Four Days Battle

related topics
{war, force, army}
{ship, engine, design}
{son, year, death}
{land, century, early}
{game, team, player}
{@card@, make, design}
{day, year, event}
{country, population, people}

Coordinates: 51°22′30″N 1°26′42″E / 51.375°N 1.445°E / 51.375; 1.445

The Four Days Battle was a naval battle of the Second Anglo-Dutch War. Fought from 1 June to 4 June 1666 in the Julian or Old Style calendar then used in England (11 June to 14 June New Style) off the Flemish and English coast, it remains one of the longest naval engagements in history.

In June 1665 the English had soundly defeated the Dutch in the Battle of Lowestoft, but failed to take advantage of it. The Dutch Spice Fleet, loaded with fabulous riches, managed to return home safely after the Battle of Vågen. The Dutch navy was enormously expanded through the largest building programme in its history. In August 1665 already the English fleet was again challenged, though no large battles resulted. In 1666 the English became anxious to destroy the Dutch navy completely before it could grow too strong and were desperate to end the activity of Dutch raiders as a collapse of English trade threatened.

On learning that the French fleet intended to join the Dutch at Dunkirk, the English decided to prevent this by splitting their fleet. Their main force would try to destroy the Dutch fleet first, while a squadron under Prince Rupert was sent to block the Strait of Dover against the French - who did not appear.

At the start of the battle the English fleet of 56 ships commanded by George Monck, 1st Duke of Albemarle who also commanded the Red Squadron, was outnumbered by the 84-strong Dutch fleet commanded by Lieutenant-Admiral Michiel de Ruyter. The battle ended with a successful English disengagement after both fleets had expended most of their ammunition.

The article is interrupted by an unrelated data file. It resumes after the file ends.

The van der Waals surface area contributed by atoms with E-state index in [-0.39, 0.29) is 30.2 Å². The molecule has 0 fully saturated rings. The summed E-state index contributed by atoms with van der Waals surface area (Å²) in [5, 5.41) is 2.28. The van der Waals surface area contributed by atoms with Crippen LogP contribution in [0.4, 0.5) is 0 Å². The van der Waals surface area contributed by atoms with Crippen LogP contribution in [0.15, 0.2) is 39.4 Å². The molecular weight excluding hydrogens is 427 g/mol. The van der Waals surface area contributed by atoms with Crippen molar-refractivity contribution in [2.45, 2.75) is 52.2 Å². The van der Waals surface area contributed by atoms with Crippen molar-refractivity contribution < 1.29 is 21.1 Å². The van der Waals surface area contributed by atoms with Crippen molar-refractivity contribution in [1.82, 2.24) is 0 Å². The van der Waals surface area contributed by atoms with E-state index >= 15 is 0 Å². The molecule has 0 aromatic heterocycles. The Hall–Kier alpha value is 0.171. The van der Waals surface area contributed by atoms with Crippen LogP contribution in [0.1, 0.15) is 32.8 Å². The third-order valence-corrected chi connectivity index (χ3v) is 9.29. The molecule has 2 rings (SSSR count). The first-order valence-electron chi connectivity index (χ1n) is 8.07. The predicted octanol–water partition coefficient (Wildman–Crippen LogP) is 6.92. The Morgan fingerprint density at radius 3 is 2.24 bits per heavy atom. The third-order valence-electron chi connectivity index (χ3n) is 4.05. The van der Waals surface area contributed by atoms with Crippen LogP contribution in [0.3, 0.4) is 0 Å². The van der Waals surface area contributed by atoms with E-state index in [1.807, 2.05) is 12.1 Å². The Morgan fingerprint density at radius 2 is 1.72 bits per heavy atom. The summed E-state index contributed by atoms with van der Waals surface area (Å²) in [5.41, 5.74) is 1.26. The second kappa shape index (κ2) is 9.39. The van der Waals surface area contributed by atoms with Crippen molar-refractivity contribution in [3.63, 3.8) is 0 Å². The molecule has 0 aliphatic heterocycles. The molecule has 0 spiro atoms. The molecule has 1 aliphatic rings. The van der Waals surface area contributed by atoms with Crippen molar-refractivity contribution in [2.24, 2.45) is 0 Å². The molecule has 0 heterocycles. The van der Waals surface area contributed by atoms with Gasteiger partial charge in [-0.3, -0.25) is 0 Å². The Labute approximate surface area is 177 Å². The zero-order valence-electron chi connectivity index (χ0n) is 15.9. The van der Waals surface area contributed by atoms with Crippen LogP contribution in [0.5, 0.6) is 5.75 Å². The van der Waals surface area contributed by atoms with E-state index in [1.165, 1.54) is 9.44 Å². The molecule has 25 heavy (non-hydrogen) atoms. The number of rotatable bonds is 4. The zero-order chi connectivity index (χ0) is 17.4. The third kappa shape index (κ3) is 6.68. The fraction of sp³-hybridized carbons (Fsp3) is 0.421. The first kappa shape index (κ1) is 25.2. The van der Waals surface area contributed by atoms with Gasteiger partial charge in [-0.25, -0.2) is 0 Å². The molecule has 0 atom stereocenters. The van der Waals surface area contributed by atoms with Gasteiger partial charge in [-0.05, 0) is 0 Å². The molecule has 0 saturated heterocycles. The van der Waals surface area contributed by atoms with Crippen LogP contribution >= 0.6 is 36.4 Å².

The Dutch inflicted significant damage on the English fleet. The English had gambled that the crews of the many new Dutch ships of the line would not have been fully trained yet but were deceived in their hopes: they lost ten ships, with slightly over 1,000 men killed including two Vice-Admirals, Sir Christopher Myngs and Sir William Berkeley, while about 2000 English were taken prisoner. Dutch losses were four ships destroyed by fire and over 1,550 men killed, including Lieut-Admiral Cornelis Evertsen, Vice-Admiral Abraham van der Hulst and Rear-Admiral Frederik Stachouwer.


Full article ▸

related documents
Abd al-Malik
Battle of Manzikert
Moro Islamic Liberation Front
Battle of Bennington
Battle of Świecino
Tripartite Pact
Operation Sealion
Homage to Catalonia
Charles Cornwallis, 1st Marquess Cornwallis
Double Cross System
Twilight 2000
Battle of the Coral Sea
Hundred Regiments Offensive
Winfield Scott
French Indochina
October Revolution
Gustavus Adolphus of Sweden
Italian East Africa
Treaty of Shimonoseki
Unit 101
Tumu Crisis
Wars of Italian Independence
Atlantic Wall
Battle of Lesnaya
Durrani Empire